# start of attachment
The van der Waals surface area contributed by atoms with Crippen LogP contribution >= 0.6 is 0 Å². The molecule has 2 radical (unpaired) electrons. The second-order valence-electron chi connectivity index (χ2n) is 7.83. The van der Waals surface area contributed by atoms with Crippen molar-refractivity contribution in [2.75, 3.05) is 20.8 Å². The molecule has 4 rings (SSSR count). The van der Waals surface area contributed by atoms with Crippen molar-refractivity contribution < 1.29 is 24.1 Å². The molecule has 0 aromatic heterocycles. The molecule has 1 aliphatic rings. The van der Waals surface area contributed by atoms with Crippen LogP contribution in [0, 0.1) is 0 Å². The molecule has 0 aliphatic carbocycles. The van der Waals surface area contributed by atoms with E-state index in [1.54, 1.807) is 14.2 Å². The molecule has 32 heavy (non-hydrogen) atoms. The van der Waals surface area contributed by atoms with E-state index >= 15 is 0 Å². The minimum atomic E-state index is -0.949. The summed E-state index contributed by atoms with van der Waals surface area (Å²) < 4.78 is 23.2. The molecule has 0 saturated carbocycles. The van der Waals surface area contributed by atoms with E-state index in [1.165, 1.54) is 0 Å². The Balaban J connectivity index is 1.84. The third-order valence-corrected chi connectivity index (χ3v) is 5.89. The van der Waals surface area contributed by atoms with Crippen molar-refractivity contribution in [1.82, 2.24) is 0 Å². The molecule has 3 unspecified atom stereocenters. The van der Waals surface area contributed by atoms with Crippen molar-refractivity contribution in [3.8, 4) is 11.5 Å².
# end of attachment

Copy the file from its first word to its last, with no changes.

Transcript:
The van der Waals surface area contributed by atoms with Crippen LogP contribution >= 0.6 is 0 Å². The molecule has 2 radical (unpaired) electrons. The second-order valence-electron chi connectivity index (χ2n) is 7.83. The van der Waals surface area contributed by atoms with Crippen molar-refractivity contribution in [2.75, 3.05) is 20.8 Å². The molecule has 4 rings (SSSR count). The van der Waals surface area contributed by atoms with Crippen molar-refractivity contribution < 1.29 is 24.1 Å². The molecule has 0 aromatic heterocycles. The molecule has 1 aliphatic rings. The van der Waals surface area contributed by atoms with Crippen LogP contribution in [0, 0.1) is 0 Å². The molecule has 0 aliphatic carbocycles. The van der Waals surface area contributed by atoms with E-state index in [1.54, 1.807) is 14.2 Å². The molecule has 32 heavy (non-hydrogen) atoms. The van der Waals surface area contributed by atoms with E-state index >= 15 is 0 Å². The minimum atomic E-state index is -0.949. The summed E-state index contributed by atoms with van der Waals surface area (Å²) < 4.78 is 23.2. The molecule has 0 saturated carbocycles. The van der Waals surface area contributed by atoms with E-state index in [1.165, 1.54) is 0 Å². The Balaban J connectivity index is 1.84. The third-order valence-corrected chi connectivity index (χ3v) is 5.89. The van der Waals surface area contributed by atoms with Crippen molar-refractivity contribution in [1.82, 2.24) is 0 Å². The molecule has 3 unspecified atom stereocenters. The van der Waals surface area contributed by atoms with Crippen molar-refractivity contribution in [3.8, 4) is 11.5 Å².